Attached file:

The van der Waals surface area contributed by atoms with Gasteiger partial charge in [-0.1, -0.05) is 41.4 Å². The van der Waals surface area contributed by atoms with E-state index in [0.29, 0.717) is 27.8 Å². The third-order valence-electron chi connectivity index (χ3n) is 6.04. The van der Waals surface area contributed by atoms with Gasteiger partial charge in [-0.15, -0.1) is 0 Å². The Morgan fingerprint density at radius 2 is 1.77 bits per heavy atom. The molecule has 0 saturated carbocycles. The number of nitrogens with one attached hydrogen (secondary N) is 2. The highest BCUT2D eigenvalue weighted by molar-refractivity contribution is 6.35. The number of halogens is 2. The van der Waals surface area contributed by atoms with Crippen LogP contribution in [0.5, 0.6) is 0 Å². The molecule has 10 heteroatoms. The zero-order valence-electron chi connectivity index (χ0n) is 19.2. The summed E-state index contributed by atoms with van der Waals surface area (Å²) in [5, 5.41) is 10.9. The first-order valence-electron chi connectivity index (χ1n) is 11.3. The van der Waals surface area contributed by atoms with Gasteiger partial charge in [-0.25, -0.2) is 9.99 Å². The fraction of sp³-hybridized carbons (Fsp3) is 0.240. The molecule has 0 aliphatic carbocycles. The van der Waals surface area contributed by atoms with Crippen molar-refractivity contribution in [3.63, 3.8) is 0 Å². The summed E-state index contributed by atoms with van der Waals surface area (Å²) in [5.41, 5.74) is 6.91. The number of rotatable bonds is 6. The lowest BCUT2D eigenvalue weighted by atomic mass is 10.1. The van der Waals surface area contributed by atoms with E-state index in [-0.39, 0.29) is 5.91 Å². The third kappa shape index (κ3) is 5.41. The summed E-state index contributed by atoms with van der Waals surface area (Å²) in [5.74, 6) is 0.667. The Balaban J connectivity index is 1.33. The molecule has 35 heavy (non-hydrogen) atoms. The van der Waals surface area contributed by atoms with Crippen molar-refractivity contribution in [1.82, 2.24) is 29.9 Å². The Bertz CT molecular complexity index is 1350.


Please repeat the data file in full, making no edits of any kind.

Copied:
The van der Waals surface area contributed by atoms with Gasteiger partial charge in [-0.1, -0.05) is 41.4 Å². The van der Waals surface area contributed by atoms with E-state index in [0.29, 0.717) is 27.8 Å². The third-order valence-electron chi connectivity index (χ3n) is 6.04. The van der Waals surface area contributed by atoms with Gasteiger partial charge in [-0.15, -0.1) is 0 Å². The Morgan fingerprint density at radius 2 is 1.77 bits per heavy atom. The molecule has 0 saturated carbocycles. The number of nitrogens with one attached hydrogen (secondary N) is 2. The highest BCUT2D eigenvalue weighted by molar-refractivity contribution is 6.35. The number of halogens is 2. The van der Waals surface area contributed by atoms with Crippen LogP contribution in [0.5, 0.6) is 0 Å². The molecule has 10 heteroatoms. The zero-order valence-electron chi connectivity index (χ0n) is 19.2. The summed E-state index contributed by atoms with van der Waals surface area (Å²) in [5, 5.41) is 10.9. The first-order valence-electron chi connectivity index (χ1n) is 11.3. The van der Waals surface area contributed by atoms with Gasteiger partial charge in [-0.25, -0.2) is 9.99 Å². The fraction of sp³-hybridized carbons (Fsp3) is 0.240. The molecule has 0 aliphatic carbocycles. The van der Waals surface area contributed by atoms with Crippen molar-refractivity contribution in [3.63, 3.8) is 0 Å². The summed E-state index contributed by atoms with van der Waals surface area (Å²) in [5.41, 5.74) is 6.91. The number of rotatable bonds is 6. The lowest BCUT2D eigenvalue weighted by atomic mass is 10.1. The van der Waals surface area contributed by atoms with E-state index in [-0.39, 0.29) is 5.91 Å². The third kappa shape index (κ3) is 5.41. The summed E-state index contributed by atoms with van der Waals surface area (Å²) in [5.74, 6) is 0.667. The Balaban J connectivity index is 1.33. The molecule has 35 heavy (non-hydrogen) atoms. The van der Waals surface area contributed by atoms with Crippen molar-refractivity contribution in [1.82, 2.24) is 29.9 Å². The Bertz CT molecular complexity index is 1350.